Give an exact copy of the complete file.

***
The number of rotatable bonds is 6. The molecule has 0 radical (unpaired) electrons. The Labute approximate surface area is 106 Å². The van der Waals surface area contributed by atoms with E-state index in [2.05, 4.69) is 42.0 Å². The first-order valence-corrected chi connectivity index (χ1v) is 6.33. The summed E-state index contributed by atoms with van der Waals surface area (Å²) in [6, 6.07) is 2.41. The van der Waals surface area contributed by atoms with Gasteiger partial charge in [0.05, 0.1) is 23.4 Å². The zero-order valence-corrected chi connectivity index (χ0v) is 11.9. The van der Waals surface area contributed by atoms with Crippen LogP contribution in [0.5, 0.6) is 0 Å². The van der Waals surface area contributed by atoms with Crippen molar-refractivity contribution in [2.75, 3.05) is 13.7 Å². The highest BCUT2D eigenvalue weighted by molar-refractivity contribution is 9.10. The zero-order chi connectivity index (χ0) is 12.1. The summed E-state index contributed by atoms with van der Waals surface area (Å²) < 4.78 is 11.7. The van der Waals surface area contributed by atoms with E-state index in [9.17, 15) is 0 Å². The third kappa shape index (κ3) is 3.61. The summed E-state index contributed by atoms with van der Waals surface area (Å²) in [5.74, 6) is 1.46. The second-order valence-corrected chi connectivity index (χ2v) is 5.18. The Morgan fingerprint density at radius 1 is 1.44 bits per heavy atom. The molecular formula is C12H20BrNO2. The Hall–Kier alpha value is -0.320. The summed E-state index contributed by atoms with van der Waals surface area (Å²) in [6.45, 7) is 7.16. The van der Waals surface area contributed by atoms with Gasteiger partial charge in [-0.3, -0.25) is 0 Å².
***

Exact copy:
The number of rotatable bonds is 6. The molecule has 0 radical (unpaired) electrons. The Labute approximate surface area is 106 Å². The van der Waals surface area contributed by atoms with E-state index in [2.05, 4.69) is 42.0 Å². The first-order valence-corrected chi connectivity index (χ1v) is 6.33. The summed E-state index contributed by atoms with van der Waals surface area (Å²) in [6, 6.07) is 2.41. The van der Waals surface area contributed by atoms with Gasteiger partial charge in [0.05, 0.1) is 23.4 Å². The zero-order valence-corrected chi connectivity index (χ0v) is 11.9. The van der Waals surface area contributed by atoms with Crippen LogP contribution in [0.5, 0.6) is 0 Å². The van der Waals surface area contributed by atoms with Crippen molar-refractivity contribution in [2.75, 3.05) is 13.7 Å². The highest BCUT2D eigenvalue weighted by molar-refractivity contribution is 9.10. The zero-order chi connectivity index (χ0) is 12.1. The summed E-state index contributed by atoms with van der Waals surface area (Å²) < 4.78 is 11.7. The van der Waals surface area contributed by atoms with E-state index in [9.17, 15) is 0 Å². The third kappa shape index (κ3) is 3.61. The summed E-state index contributed by atoms with van der Waals surface area (Å²) in [5.74, 6) is 1.46. The second-order valence-corrected chi connectivity index (χ2v) is 5.18. The Morgan fingerprint density at radius 1 is 1.44 bits per heavy atom. The molecular formula is C12H20BrNO2. The Hall–Kier alpha value is -0.320. The summed E-state index contributed by atoms with van der Waals surface area (Å²) in [6.45, 7) is 7.16. The van der Waals surface area contributed by atoms with Gasteiger partial charge in [-0.3, -0.25) is 0 Å².